The government’s decision to put abolitionist Harriet Tubman on the $20 bill indicates some progress in the black rights movement, but activist Opal Tometi said it’s not enough.
“I think that [Tubman] might be rolling in her grave,” Tometi said. “This isn’t what she was fighting for. Nor is it what we’re fighting for now.”
Tometi, co-founder of the #BlackLivesMatter movement, spoke to students and the public Wednesday at the Student Activity Center about what the movement stands for and how it impacts our society today. The movement started in 2013 on social media as a way to protest against violence in the black community.
Tometi said the injustice that prevails in society is something people should stand up and take action against. She also said this movement can and should impact people’s lives everyday.
“#BlackLivesMatter is transforming our lives in every spectrum, in every system in every community,” Tometi said. “And #BlackLivesMatter, although it started as a hashtag and a way in where we’re talking about what’s going in our communities, it’s really about real people building in their own local communities and transforming the destiny of people.”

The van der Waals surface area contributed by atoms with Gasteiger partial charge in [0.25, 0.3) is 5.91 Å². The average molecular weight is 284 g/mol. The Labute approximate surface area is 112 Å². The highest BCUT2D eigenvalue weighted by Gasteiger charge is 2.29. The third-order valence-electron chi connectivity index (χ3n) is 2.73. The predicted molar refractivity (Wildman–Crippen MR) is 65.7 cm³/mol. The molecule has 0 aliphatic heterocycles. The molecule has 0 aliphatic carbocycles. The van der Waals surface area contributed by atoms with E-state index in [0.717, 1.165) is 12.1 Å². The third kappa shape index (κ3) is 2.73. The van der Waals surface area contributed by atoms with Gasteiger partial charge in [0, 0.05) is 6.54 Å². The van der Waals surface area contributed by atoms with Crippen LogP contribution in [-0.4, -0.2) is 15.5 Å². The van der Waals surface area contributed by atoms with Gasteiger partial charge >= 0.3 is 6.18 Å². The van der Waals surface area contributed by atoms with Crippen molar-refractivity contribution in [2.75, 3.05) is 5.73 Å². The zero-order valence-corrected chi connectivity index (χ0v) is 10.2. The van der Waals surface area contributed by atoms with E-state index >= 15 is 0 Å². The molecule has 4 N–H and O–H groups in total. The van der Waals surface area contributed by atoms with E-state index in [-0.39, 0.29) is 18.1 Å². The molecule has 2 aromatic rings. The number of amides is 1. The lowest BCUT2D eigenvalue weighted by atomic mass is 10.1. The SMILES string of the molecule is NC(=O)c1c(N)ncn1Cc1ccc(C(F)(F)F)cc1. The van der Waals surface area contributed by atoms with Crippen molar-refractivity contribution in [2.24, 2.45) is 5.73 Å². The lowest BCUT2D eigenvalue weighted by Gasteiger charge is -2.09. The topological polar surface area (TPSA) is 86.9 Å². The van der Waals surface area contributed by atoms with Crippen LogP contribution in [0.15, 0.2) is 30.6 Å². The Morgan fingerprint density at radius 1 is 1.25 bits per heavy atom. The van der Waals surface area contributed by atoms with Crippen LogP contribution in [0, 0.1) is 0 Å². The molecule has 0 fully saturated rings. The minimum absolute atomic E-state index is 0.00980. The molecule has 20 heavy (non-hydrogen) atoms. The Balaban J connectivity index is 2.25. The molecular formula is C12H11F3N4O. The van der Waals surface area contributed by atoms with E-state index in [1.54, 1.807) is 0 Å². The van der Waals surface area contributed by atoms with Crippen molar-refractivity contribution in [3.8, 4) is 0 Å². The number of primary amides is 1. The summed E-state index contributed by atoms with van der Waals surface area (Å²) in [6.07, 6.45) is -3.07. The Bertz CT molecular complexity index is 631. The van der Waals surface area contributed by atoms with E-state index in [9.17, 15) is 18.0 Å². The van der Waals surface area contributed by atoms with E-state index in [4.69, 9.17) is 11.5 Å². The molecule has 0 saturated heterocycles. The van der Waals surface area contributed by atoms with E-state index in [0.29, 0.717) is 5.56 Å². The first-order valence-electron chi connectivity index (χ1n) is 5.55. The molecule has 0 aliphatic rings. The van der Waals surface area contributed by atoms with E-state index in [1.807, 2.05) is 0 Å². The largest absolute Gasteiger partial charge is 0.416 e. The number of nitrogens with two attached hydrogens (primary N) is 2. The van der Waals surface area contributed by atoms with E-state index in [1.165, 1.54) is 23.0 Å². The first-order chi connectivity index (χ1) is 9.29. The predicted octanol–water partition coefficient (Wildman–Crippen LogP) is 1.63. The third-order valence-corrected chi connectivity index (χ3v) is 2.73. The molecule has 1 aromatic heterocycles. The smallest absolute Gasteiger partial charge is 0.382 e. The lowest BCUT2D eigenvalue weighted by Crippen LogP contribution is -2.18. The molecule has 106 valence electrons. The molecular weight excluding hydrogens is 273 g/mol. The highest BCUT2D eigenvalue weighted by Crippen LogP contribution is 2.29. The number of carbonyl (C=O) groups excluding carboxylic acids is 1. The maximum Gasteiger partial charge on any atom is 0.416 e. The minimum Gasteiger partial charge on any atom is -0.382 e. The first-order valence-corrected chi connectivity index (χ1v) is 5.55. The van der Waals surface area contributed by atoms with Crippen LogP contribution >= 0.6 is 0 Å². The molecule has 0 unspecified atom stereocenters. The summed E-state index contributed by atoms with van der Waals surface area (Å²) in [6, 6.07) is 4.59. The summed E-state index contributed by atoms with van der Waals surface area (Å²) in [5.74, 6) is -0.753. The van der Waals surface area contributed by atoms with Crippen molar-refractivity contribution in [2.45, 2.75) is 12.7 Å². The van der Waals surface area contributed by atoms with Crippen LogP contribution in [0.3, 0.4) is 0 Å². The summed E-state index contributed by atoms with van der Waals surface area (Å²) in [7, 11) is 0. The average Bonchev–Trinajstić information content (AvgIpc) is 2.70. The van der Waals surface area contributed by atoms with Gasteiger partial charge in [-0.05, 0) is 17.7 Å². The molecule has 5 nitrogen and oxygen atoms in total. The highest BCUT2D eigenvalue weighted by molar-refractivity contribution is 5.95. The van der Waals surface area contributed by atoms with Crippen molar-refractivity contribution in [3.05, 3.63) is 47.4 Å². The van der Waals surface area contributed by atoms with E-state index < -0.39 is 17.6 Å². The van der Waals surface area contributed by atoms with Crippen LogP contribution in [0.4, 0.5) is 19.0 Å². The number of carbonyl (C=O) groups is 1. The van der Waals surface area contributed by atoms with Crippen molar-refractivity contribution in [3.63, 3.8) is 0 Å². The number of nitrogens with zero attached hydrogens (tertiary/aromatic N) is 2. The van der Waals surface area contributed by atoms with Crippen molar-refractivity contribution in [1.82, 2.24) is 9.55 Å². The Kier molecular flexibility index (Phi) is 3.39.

Tometi said the Black Lives Matter movement arose because she wanted people to be connected with others.
“We are talking and having a conversation with thousands of other people,” Tometi said. “We’re community builders, so it was important with us to be connecting with people outside of our immediate circle.”
Mathematics senior Cody Young, who was assaulted earlier this semester because of his race, said Tometi’s talk raises awareness about discrimination minority communities face today.
“Ultimately I just want this to be a learning experience for people on what not to do,” Young said. “I just don’t want somebody else to be in the same situation I was in. Never in a million years did I think I would be a victim of something like that, but at the same time, I think more people need to know that situations like this are happening.”
Business freshman Tiffany Onyeugo, member of the African-American culture committee, said this movement would not have been possible if it weren’t for social media.
“People don’t [take] it seriously too much, but #BlackLivesMatter literally exploded from social media, and it’s actually extremely beneficial, and you can learn a lot from it,” Onyeugo said.